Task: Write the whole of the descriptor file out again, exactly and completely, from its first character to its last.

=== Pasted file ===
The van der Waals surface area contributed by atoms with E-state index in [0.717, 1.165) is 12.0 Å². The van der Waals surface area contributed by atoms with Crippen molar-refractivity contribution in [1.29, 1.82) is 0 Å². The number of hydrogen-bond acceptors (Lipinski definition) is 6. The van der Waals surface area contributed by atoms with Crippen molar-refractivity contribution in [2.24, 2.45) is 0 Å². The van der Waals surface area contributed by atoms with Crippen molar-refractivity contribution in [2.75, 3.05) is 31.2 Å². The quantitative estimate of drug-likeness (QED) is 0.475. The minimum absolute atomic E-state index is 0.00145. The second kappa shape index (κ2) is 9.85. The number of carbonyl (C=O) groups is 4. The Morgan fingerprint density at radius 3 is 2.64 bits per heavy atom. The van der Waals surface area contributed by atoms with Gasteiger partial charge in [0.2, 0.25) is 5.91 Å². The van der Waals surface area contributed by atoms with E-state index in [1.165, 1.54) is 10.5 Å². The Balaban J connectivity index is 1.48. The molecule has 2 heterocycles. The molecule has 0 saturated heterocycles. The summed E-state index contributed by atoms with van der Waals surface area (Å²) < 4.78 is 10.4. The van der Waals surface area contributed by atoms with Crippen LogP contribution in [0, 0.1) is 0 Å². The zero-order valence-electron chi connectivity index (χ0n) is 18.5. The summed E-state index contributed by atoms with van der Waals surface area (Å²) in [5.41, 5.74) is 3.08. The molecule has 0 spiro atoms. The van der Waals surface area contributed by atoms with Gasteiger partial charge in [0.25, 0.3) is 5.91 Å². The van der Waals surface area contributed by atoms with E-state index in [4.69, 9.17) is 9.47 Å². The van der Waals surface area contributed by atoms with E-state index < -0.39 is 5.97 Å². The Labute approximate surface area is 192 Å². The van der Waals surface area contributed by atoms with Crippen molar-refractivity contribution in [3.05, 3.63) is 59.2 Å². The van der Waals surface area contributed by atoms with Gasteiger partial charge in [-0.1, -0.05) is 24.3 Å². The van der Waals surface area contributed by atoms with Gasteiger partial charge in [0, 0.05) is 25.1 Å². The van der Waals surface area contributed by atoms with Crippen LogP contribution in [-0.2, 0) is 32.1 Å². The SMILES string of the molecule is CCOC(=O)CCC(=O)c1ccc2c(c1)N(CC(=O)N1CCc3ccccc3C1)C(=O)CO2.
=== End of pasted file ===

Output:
The van der Waals surface area contributed by atoms with E-state index in [0.717, 1.165) is 12.0 Å². The van der Waals surface area contributed by atoms with Crippen molar-refractivity contribution in [1.29, 1.82) is 0 Å². The number of hydrogen-bond acceptors (Lipinski definition) is 6. The van der Waals surface area contributed by atoms with Crippen molar-refractivity contribution in [2.24, 2.45) is 0 Å². The van der Waals surface area contributed by atoms with Crippen molar-refractivity contribution in [2.75, 3.05) is 31.2 Å². The quantitative estimate of drug-likeness (QED) is 0.475. The minimum absolute atomic E-state index is 0.00145. The second kappa shape index (κ2) is 9.85. The number of carbonyl (C=O) groups is 4. The Morgan fingerprint density at radius 3 is 2.64 bits per heavy atom. The van der Waals surface area contributed by atoms with Gasteiger partial charge in [0.2, 0.25) is 5.91 Å². The van der Waals surface area contributed by atoms with E-state index in [1.165, 1.54) is 10.5 Å². The Balaban J connectivity index is 1.48. The molecule has 2 heterocycles. The molecule has 0 saturated heterocycles. The summed E-state index contributed by atoms with van der Waals surface area (Å²) < 4.78 is 10.4. The van der Waals surface area contributed by atoms with Crippen LogP contribution in [0, 0.1) is 0 Å². The zero-order valence-electron chi connectivity index (χ0n) is 18.5. The summed E-state index contributed by atoms with van der Waals surface area (Å²) in [5.41, 5.74) is 3.08. The molecule has 0 spiro atoms. The van der Waals surface area contributed by atoms with Gasteiger partial charge in [0.25, 0.3) is 5.91 Å². The van der Waals surface area contributed by atoms with E-state index in [4.69, 9.17) is 9.47 Å². The van der Waals surface area contributed by atoms with E-state index < -0.39 is 5.97 Å². The Labute approximate surface area is 192 Å². The van der Waals surface area contributed by atoms with Crippen molar-refractivity contribution in [3.05, 3.63) is 59.2 Å². The van der Waals surface area contributed by atoms with Gasteiger partial charge in [-0.1, -0.05) is 24.3 Å². The van der Waals surface area contributed by atoms with Gasteiger partial charge in [0, 0.05) is 25.1 Å². The van der Waals surface area contributed by atoms with Crippen LogP contribution in [-0.2, 0) is 32.1 Å². The SMILES string of the molecule is CCOC(=O)CCC(=O)c1ccc2c(c1)N(CC(=O)N1CCc3ccccc3C1)C(=O)CO2.